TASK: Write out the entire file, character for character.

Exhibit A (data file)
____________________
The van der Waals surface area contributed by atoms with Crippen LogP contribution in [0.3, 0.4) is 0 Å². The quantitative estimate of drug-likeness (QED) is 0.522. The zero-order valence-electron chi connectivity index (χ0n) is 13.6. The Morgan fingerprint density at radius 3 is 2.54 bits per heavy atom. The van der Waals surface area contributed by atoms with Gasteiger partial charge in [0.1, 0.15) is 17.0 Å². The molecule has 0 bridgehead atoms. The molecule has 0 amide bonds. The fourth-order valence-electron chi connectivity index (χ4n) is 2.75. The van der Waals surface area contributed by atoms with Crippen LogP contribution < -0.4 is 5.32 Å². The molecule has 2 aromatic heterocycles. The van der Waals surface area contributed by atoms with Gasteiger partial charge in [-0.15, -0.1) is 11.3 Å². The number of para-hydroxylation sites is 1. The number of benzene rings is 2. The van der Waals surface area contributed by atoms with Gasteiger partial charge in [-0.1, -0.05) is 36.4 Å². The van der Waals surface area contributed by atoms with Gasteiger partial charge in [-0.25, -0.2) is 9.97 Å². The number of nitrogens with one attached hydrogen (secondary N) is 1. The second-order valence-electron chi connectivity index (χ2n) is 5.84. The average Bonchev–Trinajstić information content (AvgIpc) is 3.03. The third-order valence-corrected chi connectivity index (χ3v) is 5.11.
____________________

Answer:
The van der Waals surface area contributed by atoms with Crippen LogP contribution in [0.3, 0.4) is 0 Å². The quantitative estimate of drug-likeness (QED) is 0.522. The zero-order valence-electron chi connectivity index (χ0n) is 13.6. The Morgan fingerprint density at radius 3 is 2.54 bits per heavy atom. The van der Waals surface area contributed by atoms with Gasteiger partial charge in [0.1, 0.15) is 17.0 Å². The molecule has 0 bridgehead atoms. The molecule has 0 amide bonds. The fourth-order valence-electron chi connectivity index (χ4n) is 2.75. The van der Waals surface area contributed by atoms with Crippen LogP contribution < -0.4 is 5.32 Å². The molecule has 2 aromatic heterocycles. The van der Waals surface area contributed by atoms with Gasteiger partial charge in [-0.15, -0.1) is 11.3 Å². The number of para-hydroxylation sites is 1. The number of benzene rings is 2. The van der Waals surface area contributed by atoms with Gasteiger partial charge in [-0.1, -0.05) is 36.4 Å². The van der Waals surface area contributed by atoms with Gasteiger partial charge in [-0.25, -0.2) is 9.97 Å². The number of nitrogens with one attached hydrogen (secondary N) is 1. The second-order valence-electron chi connectivity index (χ2n) is 5.84. The average Bonchev–Trinajstić information content (AvgIpc) is 3.03. The third-order valence-corrected chi connectivity index (χ3v) is 5.11.